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Good flow cytometry depends on a high quality, single cell suspension. If the cells put through the instrument are not of high quality, the ensuing data will be difficult to analyze. Likewise, if the sample is clumpy, one will not be able to readily distinguish cells of interest from the clumps they are attached to. Sample preparation becomes the critical first step in any flow cytometry experiment. To get high quality results, follow these 3 sample preparation steps.

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This article is the second in a two-part series outlining some of the major components of the optical systems used in flow cytometry to provide insight and understanding to what happens before a signal is produced from the PMT detectors. Serving as a knowledge toolkit that can help troubleshoot problems you may encounter when performing your next cytometry experiment, this article investigates lenses, mirrors and filters in your flow cytometry equipment.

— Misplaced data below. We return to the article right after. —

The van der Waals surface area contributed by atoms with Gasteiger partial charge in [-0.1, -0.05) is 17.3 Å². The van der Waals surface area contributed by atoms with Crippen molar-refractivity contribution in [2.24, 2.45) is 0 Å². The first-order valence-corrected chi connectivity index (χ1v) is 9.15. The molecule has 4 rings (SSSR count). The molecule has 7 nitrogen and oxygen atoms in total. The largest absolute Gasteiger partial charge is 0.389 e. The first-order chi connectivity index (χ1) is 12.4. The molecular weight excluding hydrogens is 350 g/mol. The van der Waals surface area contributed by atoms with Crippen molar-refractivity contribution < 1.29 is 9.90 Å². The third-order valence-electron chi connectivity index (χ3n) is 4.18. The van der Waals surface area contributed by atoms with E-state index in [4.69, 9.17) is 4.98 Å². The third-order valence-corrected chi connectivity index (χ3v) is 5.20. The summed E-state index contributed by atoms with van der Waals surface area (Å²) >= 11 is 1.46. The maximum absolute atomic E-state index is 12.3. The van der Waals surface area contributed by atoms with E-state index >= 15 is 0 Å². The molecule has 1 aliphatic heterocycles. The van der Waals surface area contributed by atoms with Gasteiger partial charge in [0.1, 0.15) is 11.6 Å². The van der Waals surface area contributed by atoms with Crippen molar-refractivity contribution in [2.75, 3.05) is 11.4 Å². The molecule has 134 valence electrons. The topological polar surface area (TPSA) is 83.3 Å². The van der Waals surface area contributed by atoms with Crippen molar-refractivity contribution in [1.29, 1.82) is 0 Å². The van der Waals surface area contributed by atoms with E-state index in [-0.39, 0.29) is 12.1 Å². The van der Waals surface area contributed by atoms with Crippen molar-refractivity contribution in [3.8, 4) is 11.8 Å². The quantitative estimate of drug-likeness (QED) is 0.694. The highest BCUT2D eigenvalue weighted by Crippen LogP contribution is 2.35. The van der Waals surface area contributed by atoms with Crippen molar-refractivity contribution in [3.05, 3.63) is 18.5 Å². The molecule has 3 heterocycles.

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Understanding the optical system of a flow cytometer may seem unnecessary for performing a typical experiment, but the more you know about your instrument, the better you will be at understanding your data, as well as troubleshooting potential issues. This article breaks down 4 elements of flow cytometer optics to provide a broad understanding on its impact on fluorescence.

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